Graduation cap with tassel over MBA

Graduation cap with tassel over MBA. Photo courtesy of Shutterstock.

It’s easy to see how earning an MBA would benefit you. Higher degrees usually result in higher pay, more extensive skill sets and better job opportunities. The question is: Why should your employer care?

Actually, improving your own professional appeal directly improves the appeal of the company you work for, which is something employers would equally benefit from. When recruiters search for new employees on everything from to career websites like, education is one of the first things they look for. Once they have an employee willing to further their education while staying loyal to the company, many employers are happy to help. But if you want to prepare your speech before you go talk to the boss, here are five reasons why your employer should support your decision to get an MBA. (more…)

Posted October 16, 2013 by

How to get your employer to pay for college

Money saved for college with a small graduation cap

Money saved for college with a small graduation cap. Photo courtesy of Shutterstock.

It’s the understatement of the century to say that college is expensive.

According to The College Board, the average cost of tuition and fees in the 2012-13 academic year was $8,655 for public, four-year colleges as an in-state student; $21,706 for public, four-year colleges as an out-of-state student; and $29,056 for private, nonprofit, four-year colleges.

But did you know that some companies may be willing to pay for your tuition and fees? Apple, UPS and Starbucks are just a few examples, according to a Huffington Post article. It may take some convincing, though, if they don’t have a tuition reimbursement program already in place.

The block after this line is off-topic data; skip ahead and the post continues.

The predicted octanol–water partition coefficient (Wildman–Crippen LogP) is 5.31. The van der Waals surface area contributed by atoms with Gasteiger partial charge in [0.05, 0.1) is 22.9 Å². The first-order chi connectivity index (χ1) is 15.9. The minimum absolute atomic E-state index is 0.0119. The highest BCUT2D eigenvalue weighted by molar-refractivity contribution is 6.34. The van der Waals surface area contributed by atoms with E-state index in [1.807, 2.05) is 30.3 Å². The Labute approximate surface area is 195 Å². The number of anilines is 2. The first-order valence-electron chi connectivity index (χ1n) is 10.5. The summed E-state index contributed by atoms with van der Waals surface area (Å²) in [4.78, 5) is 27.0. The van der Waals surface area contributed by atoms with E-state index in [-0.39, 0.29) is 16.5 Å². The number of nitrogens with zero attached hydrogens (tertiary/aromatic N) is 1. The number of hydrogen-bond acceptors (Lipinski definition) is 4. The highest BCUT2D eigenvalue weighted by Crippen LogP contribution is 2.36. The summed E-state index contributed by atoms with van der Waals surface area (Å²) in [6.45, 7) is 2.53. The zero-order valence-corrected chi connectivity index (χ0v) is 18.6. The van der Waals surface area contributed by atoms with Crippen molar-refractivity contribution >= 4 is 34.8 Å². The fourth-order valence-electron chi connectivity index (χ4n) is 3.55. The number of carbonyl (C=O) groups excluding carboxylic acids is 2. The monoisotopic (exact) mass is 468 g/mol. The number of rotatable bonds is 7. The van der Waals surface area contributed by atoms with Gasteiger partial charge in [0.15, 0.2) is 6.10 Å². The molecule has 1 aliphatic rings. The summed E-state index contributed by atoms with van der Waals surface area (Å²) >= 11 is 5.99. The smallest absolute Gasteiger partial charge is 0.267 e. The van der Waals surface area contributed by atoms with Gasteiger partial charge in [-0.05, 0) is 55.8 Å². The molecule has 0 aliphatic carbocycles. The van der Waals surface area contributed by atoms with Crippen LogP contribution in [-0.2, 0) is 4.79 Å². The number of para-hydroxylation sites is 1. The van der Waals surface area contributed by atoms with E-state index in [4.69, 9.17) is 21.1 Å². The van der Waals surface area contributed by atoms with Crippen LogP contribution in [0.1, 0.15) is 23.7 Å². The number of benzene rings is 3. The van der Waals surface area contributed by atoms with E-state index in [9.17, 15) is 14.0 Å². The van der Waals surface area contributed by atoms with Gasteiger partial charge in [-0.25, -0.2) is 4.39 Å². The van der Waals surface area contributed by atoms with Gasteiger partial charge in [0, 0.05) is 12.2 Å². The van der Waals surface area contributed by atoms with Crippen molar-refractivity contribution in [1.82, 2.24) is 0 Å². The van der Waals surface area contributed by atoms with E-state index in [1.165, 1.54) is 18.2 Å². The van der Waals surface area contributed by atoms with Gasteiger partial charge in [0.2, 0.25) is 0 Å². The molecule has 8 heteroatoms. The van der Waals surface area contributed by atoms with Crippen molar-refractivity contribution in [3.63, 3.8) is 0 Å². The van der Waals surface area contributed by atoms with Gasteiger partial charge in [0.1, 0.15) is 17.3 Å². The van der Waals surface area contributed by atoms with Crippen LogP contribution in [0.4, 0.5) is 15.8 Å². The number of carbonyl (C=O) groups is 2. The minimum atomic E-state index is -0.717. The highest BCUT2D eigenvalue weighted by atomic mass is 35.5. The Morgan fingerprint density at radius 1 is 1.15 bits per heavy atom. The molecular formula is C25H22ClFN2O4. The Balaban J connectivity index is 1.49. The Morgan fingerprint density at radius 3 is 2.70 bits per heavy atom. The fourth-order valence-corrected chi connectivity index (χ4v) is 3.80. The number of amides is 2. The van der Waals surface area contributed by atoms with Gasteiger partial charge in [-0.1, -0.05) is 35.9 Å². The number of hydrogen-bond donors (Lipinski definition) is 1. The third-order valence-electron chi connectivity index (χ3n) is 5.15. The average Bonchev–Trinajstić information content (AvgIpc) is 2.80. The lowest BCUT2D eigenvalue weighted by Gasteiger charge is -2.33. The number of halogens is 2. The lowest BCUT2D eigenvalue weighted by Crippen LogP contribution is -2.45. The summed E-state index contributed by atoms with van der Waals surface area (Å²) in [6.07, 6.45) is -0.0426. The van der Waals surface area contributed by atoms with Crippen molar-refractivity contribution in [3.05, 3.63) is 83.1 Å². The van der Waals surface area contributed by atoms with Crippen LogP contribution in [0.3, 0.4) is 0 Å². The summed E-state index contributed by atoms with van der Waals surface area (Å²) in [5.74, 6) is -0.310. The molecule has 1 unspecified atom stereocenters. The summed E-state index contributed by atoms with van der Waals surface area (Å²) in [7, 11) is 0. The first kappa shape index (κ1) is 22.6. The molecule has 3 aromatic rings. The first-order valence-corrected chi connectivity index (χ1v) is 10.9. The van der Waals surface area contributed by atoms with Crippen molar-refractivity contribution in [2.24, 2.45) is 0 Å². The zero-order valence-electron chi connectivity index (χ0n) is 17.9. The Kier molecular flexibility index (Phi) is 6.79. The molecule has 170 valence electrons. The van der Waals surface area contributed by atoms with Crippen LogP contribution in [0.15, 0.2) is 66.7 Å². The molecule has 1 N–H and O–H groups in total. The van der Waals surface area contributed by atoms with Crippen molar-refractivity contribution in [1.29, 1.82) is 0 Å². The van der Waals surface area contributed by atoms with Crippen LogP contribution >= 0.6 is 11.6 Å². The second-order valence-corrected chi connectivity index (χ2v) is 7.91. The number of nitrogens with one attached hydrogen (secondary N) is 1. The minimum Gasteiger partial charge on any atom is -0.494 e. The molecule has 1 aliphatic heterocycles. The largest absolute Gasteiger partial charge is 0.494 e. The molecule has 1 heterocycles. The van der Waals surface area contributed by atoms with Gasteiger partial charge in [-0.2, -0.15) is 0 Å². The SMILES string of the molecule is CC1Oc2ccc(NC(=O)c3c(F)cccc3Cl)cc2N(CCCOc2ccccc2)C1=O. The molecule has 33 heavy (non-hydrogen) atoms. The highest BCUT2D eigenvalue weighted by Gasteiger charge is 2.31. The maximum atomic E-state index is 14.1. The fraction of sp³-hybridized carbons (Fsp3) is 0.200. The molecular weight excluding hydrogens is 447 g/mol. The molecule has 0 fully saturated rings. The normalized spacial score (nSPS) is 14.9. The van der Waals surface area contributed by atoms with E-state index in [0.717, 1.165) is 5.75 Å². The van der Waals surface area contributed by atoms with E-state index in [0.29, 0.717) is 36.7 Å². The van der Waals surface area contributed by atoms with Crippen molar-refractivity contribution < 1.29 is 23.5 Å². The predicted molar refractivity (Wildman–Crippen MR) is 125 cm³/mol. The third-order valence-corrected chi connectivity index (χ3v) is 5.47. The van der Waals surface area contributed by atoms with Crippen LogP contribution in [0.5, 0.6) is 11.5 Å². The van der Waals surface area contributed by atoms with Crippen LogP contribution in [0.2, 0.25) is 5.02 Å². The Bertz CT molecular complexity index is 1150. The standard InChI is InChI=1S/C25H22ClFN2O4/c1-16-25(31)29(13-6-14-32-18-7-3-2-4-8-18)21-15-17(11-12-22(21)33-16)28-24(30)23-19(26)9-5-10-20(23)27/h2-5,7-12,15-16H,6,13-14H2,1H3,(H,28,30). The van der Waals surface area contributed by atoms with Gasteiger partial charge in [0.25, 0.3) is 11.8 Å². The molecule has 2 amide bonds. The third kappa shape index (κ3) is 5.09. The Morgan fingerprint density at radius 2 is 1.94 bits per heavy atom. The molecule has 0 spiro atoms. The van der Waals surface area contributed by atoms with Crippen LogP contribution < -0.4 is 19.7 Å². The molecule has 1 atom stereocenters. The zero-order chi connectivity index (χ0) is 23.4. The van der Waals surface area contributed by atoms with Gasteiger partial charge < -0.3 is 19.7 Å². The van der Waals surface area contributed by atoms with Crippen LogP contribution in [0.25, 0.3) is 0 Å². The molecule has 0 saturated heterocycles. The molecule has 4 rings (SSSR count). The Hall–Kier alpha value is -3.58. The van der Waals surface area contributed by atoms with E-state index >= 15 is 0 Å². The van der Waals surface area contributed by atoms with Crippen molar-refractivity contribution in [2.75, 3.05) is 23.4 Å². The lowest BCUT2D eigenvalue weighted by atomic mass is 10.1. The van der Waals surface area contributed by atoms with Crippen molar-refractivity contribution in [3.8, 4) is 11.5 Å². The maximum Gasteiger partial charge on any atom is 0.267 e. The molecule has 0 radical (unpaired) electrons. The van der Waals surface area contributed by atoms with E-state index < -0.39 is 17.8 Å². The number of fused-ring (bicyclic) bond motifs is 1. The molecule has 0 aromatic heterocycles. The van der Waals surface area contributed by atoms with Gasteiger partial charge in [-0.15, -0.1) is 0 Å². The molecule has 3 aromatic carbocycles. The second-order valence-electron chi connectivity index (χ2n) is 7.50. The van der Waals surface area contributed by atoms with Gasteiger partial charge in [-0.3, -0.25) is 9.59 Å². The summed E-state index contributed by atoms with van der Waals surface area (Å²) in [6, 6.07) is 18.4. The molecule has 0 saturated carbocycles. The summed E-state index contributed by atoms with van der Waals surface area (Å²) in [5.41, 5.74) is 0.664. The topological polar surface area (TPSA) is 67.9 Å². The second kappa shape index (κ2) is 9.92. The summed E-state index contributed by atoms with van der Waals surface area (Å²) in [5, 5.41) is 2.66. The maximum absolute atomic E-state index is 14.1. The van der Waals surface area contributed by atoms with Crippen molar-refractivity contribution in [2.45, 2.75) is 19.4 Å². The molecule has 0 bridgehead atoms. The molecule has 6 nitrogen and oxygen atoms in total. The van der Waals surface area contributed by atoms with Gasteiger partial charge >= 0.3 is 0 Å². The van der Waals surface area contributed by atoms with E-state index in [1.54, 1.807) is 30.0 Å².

Here are three ways to possibly get your employer to help pay for your college. (more…)

Posted August 12, 2013 by

5 Tips to Keep Top Employees from Leaving Your Company

Robert Half Technology logoEmployers should not take their hard working employees for granted.  In order to retain top workers, companies can use the five tips from Robert Half Technology in the following post.

1.       Re-recruit your best workers. Talk with employees about what might enhance their job satisfaction and remind them of the unique benefits provided by your company.  Emphasize what your firm has to offer, whether it’s a great corporate culture, solid financial standing or strong industry reputation. (more…)

Posted May 03, 2013 by

How Recent College Grads Can Negotiate Starting Salaries

Professionals shaking handsIn a recent study, nearly half of employers reported they would pay recent college graduates $30,000 to $49,999 this year, and 25 percent reported they would pay $50,000 or more. When asked what they would be willing to negotiate when extending a job offer to a recent college graduate, 27 percent of employers said they would consider increasing starting salaries and a significant number said they would also be willing to negotiate other hard benefits such as tuition reimbursement and bonuses or soft benefits such as flexible schedules and telecommuting opportunities.

The percentages of employers who said they would negotiate benefits with recent college graduates being considered for entry-level jobs were: (more…)

Posted December 13, 2012 by

Annual Salary Increases More Important to New Grads Than Medical Insurance Benefits

Marilyn Mackes of the National Association of Colleges and Employers

Marilyn Mackes of NACE

Annual salary increases are the most preferred benefit among job-seeking new college graduates, according to results of a new study by the National Association of Colleges and Employers (NACE).

Historically, graduating seniors taking part in NACE’s annual student survey have placed medical insurance in the top spot, according to Marilyn Mackes, NACE executive director. (more…)